Acton Institute Powerblog

Consumerism and the Cardinal Virtues

Share this article:
Join the Discussion:

Free weekly Acton Newsletter

Over at the blog of the Catholic University of America’s School of Business and Economics, Drs. Chad and Brian Engelland, authors of an article on consumerism and the cardinal virtues for an upcoming issue of the Journal of Markets & Morality, share their insights on the challenge of consumerism in a commercial society:

Is consumerism an inevitable by-product of capitalism?

Brian: Capitalistic systems do come with the inherent risk that the acquisition of private property can turn into an excessive drive for money, power and prestige, rather than as a means for authentic human development. But people living in socialistic economic systems also fall victim to consumerism.

Chad: Companies provide many goods and services that solve genuine problems and improve lives. But consumerism trains us to think of products as the solution to all our problems, and to think about only problems that advertised products might be able to solve. Practice of the cardinal virtues offers us an antidote. Our article is intended to help both consumers and producers avoid this ever-present possibility. The cardinal virtues enable us to engage in business and buy products without compromising human development and happiness.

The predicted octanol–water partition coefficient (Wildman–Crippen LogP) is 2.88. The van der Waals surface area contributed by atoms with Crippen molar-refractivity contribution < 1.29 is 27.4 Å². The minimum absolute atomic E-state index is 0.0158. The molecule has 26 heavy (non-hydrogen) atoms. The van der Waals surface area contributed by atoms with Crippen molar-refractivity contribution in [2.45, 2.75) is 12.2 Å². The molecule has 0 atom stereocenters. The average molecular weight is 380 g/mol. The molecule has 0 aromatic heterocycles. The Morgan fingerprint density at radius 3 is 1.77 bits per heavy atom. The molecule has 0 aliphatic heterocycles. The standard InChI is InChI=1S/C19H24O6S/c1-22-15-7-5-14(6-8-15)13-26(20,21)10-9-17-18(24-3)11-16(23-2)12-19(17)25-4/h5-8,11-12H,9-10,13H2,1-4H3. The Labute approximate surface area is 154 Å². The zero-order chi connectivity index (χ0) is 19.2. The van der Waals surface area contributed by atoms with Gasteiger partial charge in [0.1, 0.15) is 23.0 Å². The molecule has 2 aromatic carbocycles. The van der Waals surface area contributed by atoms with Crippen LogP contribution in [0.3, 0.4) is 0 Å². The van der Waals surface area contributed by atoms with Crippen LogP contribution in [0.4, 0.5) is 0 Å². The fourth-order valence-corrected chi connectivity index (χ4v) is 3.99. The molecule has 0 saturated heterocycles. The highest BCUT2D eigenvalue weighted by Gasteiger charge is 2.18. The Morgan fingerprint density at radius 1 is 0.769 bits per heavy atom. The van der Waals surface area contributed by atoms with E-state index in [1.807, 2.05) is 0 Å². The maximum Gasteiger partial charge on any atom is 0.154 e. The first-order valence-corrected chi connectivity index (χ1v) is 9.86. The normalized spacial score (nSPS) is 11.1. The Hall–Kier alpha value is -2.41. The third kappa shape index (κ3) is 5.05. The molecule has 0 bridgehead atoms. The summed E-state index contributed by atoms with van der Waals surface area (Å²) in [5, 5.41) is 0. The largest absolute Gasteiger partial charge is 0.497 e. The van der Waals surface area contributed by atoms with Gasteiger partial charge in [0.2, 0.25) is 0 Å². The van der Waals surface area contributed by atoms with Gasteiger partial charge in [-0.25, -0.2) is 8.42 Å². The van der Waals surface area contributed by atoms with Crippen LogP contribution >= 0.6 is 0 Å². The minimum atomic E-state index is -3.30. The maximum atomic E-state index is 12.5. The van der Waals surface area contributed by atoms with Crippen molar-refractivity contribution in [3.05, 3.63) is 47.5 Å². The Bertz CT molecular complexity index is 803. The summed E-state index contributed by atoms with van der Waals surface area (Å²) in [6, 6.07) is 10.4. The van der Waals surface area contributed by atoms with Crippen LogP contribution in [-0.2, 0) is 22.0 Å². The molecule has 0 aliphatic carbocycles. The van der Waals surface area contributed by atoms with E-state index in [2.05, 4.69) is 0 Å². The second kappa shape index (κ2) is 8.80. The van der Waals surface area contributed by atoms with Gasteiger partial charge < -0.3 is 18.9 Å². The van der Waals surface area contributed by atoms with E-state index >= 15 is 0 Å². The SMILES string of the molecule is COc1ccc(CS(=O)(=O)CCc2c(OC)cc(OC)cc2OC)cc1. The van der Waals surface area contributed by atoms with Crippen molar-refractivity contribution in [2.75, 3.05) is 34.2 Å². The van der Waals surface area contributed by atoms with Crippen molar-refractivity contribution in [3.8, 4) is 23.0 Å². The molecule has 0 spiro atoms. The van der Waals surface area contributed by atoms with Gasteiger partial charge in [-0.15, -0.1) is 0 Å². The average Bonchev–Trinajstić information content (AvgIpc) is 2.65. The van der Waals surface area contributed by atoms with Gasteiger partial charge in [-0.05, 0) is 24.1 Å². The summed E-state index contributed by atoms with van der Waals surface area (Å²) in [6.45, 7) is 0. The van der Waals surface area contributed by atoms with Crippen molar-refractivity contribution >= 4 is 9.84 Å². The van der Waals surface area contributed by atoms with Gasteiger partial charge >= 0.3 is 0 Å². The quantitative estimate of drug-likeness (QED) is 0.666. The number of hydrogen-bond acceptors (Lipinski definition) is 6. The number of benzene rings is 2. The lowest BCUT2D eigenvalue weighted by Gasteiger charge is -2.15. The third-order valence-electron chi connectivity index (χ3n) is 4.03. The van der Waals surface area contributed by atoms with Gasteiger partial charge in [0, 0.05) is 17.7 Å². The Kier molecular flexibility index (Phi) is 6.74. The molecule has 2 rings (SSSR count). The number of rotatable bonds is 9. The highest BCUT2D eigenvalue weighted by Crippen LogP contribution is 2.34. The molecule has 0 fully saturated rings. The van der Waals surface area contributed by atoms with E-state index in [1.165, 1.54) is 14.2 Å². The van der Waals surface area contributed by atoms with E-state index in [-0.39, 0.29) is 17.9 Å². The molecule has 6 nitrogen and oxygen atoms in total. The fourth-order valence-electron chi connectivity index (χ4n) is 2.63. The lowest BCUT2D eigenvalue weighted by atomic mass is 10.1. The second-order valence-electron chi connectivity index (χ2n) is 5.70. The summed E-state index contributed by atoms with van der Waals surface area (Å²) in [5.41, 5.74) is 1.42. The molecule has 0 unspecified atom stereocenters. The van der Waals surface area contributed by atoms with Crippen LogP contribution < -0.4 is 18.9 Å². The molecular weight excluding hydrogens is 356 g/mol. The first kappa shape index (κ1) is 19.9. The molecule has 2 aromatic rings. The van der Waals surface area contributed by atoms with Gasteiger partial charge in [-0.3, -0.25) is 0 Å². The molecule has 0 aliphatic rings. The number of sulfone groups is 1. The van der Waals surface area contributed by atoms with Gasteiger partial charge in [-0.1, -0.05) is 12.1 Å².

Read more . . . .

Enjoy the article?

Click below to view our latest and most popular posts!

Read More

Dylan Pahman Dylan Pahman is a research fellow at the Acton Institute, where he serves as managing editor of the Journal of Markets & Morality. He earned his MTS in Historical Theology from Calvin Theological Seminary. In addition to his work as an editor, Dylan has authored several peer-reviewed articles, conference papers, essays, and one book: Foundations of a Free & Virtuous Society (Acton Institute, 2017). He has also lectured on a wide variety of topics, including Orthodox Christian social thought, the history of Christian monastic enterprise, the Reformed statesman and theologian Abraham Kuyper, and academic publishing, among others.

Comments